Images courtesy of Flickr users (in order of appearance): brighter than sunshine; Shannon Kringen; Dennis Skley; Justien Van Zele; Mark Smiciklas; & Silke Remmery.
Many thanks to Amy Sonnie, Emily Weak, and Christine Ianieri, Oakland Public Library, for the content of this guide, and who authored the curriculum and handouts this guide is based on. Creative Commons Attribution-NonCommercial-ShareAlike 4.0 International License.
Complete this form and analyze the article you selected using the Trust Indicators. A copy of your responses will be sent to your SCU email.
Fake News | Completely fabricated information; old news repackaged to look new; images altered to misrepresent reality; or stories that spin bits of real news into distorted or shocking claims. Fake news is intentionally deceitful, often in order to lure traffic, make quick money for the publisher, trick readers/viewers (a hoax), or deceive people for political agenda. Satire may be fake, but it’s not as mean.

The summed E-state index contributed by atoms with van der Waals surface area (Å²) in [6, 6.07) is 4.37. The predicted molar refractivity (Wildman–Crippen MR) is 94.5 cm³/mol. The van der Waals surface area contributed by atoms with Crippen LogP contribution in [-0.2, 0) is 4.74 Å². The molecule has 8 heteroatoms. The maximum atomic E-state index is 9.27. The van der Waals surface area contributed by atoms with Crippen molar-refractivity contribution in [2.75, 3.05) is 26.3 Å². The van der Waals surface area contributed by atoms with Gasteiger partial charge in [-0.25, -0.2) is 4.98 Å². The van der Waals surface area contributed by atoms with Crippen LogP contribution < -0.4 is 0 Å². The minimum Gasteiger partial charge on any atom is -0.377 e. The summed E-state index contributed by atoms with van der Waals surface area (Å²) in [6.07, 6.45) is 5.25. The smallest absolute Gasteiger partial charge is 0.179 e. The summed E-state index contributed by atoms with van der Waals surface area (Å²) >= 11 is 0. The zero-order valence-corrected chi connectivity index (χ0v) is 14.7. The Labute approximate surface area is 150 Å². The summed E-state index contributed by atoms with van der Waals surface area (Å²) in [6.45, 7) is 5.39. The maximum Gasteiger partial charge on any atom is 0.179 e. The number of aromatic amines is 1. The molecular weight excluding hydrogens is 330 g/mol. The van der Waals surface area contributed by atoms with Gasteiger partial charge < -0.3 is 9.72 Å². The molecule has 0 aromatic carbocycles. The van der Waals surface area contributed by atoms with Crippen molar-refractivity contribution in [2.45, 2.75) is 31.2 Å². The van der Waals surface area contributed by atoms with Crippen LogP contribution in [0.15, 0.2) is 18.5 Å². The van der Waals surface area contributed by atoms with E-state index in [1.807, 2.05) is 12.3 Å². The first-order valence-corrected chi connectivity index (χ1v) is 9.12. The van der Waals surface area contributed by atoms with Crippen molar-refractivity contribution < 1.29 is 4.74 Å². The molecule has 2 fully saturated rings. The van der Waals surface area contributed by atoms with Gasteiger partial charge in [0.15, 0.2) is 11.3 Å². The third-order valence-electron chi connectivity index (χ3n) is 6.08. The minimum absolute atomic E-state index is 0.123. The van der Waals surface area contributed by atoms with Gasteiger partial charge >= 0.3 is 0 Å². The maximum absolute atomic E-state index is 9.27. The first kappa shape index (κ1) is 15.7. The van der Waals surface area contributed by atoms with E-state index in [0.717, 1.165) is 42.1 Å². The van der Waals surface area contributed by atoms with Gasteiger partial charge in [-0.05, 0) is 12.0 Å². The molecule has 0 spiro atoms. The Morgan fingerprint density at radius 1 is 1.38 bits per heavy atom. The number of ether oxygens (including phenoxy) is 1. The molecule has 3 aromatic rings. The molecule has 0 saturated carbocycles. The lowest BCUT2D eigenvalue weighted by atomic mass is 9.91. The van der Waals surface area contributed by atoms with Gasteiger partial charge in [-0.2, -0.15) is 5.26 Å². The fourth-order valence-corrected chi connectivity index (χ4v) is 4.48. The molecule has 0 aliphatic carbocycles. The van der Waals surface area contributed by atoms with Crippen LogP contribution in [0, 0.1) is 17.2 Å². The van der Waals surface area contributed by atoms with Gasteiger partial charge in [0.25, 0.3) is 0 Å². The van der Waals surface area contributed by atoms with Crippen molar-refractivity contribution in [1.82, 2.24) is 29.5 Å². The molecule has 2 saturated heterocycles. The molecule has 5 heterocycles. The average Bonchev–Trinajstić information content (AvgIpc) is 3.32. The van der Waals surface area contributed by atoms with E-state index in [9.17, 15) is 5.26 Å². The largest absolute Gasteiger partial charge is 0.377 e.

Media Bias | Information that is unfair, unbalanced or incomplete in its discussion of an issue. BIased media often lacks context and diversity, and relies on stereotypes, loaded imagery, easy explanations or highly partisan influence. Bias can occur on purpose or because the creator simply didn’t seek out balanced sources, ask deep questions, do good research or provide enough context.
Editorial Perspective | Every reporter, editor or publisher has a point of view. When the point of view is transparent to the reader/viewer, it can help us understand where the creator is coming from, and to evaluate (on our own) whether we agree and what perspectives might be missing. When the perspective is hidden or the reporter denies their bias, then news quality suffers. This is why it’s important to think critically about everything we read, watch and listen to.